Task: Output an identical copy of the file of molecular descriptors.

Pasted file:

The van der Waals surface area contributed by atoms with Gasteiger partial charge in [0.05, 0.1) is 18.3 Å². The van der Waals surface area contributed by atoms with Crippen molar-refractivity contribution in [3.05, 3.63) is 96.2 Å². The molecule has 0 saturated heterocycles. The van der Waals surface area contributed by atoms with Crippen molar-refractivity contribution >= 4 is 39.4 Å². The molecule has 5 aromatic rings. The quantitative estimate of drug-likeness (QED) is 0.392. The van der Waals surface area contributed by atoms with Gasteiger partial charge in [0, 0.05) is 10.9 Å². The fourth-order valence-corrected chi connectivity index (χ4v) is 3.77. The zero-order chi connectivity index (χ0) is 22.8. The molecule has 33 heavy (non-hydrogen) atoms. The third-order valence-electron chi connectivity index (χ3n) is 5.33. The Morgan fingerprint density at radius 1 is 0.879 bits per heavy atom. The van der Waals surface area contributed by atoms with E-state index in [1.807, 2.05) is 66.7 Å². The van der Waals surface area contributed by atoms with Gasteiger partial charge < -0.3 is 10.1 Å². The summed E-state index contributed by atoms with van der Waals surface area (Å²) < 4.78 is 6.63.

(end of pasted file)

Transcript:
The van der Waals surface area contributed by atoms with Gasteiger partial charge in [0.05, 0.1) is 18.3 Å². The van der Waals surface area contributed by atoms with Crippen molar-refractivity contribution in [3.05, 3.63) is 96.2 Å². The molecule has 0 saturated heterocycles. The van der Waals surface area contributed by atoms with Crippen molar-refractivity contribution >= 4 is 39.4 Å². The molecule has 5 aromatic rings. The quantitative estimate of drug-likeness (QED) is 0.392. The van der Waals surface area contributed by atoms with Gasteiger partial charge in [0, 0.05) is 10.9 Å². The fourth-order valence-corrected chi connectivity index (χ4v) is 3.77. The zero-order chi connectivity index (χ0) is 22.8. The molecule has 33 heavy (non-hydrogen) atoms. The third-order valence-electron chi connectivity index (χ3n) is 5.33. The Morgan fingerprint density at radius 1 is 0.879 bits per heavy atom. The van der Waals surface area contributed by atoms with E-state index in [1.807, 2.05) is 66.7 Å². The van der Waals surface area contributed by atoms with Gasteiger partial charge < -0.3 is 10.1 Å². The summed E-state index contributed by atoms with van der Waals surface area (Å²) < 4.78 is 6.63.